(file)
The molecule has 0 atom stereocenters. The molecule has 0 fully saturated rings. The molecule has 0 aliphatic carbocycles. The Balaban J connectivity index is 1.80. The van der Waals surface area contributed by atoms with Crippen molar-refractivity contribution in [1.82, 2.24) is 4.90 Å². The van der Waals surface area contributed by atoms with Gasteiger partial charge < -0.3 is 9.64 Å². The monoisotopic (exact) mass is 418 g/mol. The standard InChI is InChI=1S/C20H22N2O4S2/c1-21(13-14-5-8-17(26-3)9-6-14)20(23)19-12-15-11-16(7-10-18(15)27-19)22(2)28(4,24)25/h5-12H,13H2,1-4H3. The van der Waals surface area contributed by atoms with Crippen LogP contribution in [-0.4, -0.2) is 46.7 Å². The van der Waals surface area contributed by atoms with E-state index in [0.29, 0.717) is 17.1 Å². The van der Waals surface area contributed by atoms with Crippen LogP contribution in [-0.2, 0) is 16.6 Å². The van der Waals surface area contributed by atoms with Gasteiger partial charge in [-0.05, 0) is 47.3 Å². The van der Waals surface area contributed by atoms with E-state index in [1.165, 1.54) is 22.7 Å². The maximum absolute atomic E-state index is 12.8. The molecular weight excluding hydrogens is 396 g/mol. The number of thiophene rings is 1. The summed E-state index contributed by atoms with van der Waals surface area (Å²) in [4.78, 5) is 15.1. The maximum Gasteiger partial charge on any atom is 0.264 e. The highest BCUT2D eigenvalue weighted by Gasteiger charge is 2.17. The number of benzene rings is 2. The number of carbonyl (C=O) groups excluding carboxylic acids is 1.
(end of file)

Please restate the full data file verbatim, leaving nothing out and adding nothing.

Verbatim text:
The molecule has 0 atom stereocenters. The molecule has 0 fully saturated rings. The molecule has 0 aliphatic carbocycles. The Balaban J connectivity index is 1.80. The van der Waals surface area contributed by atoms with Crippen molar-refractivity contribution in [1.82, 2.24) is 4.90 Å². The van der Waals surface area contributed by atoms with Gasteiger partial charge < -0.3 is 9.64 Å². The monoisotopic (exact) mass is 418 g/mol. The standard InChI is InChI=1S/C20H22N2O4S2/c1-21(13-14-5-8-17(26-3)9-6-14)20(23)19-12-15-11-16(7-10-18(15)27-19)22(2)28(4,24)25/h5-12H,13H2,1-4H3. The van der Waals surface area contributed by atoms with Crippen LogP contribution in [-0.4, -0.2) is 46.7 Å². The van der Waals surface area contributed by atoms with E-state index in [0.29, 0.717) is 17.1 Å². The van der Waals surface area contributed by atoms with Crippen LogP contribution in [-0.2, 0) is 16.6 Å². The van der Waals surface area contributed by atoms with Gasteiger partial charge in [-0.05, 0) is 47.3 Å². The van der Waals surface area contributed by atoms with E-state index in [1.165, 1.54) is 22.7 Å². The maximum absolute atomic E-state index is 12.8. The molecular weight excluding hydrogens is 396 g/mol. The number of thiophene rings is 1. The summed E-state index contributed by atoms with van der Waals surface area (Å²) in [4.78, 5) is 15.1. The maximum Gasteiger partial charge on any atom is 0.264 e. The highest BCUT2D eigenvalue weighted by Gasteiger charge is 2.17. The number of benzene rings is 2. The number of carbonyl (C=O) groups excluding carboxylic acids is 1.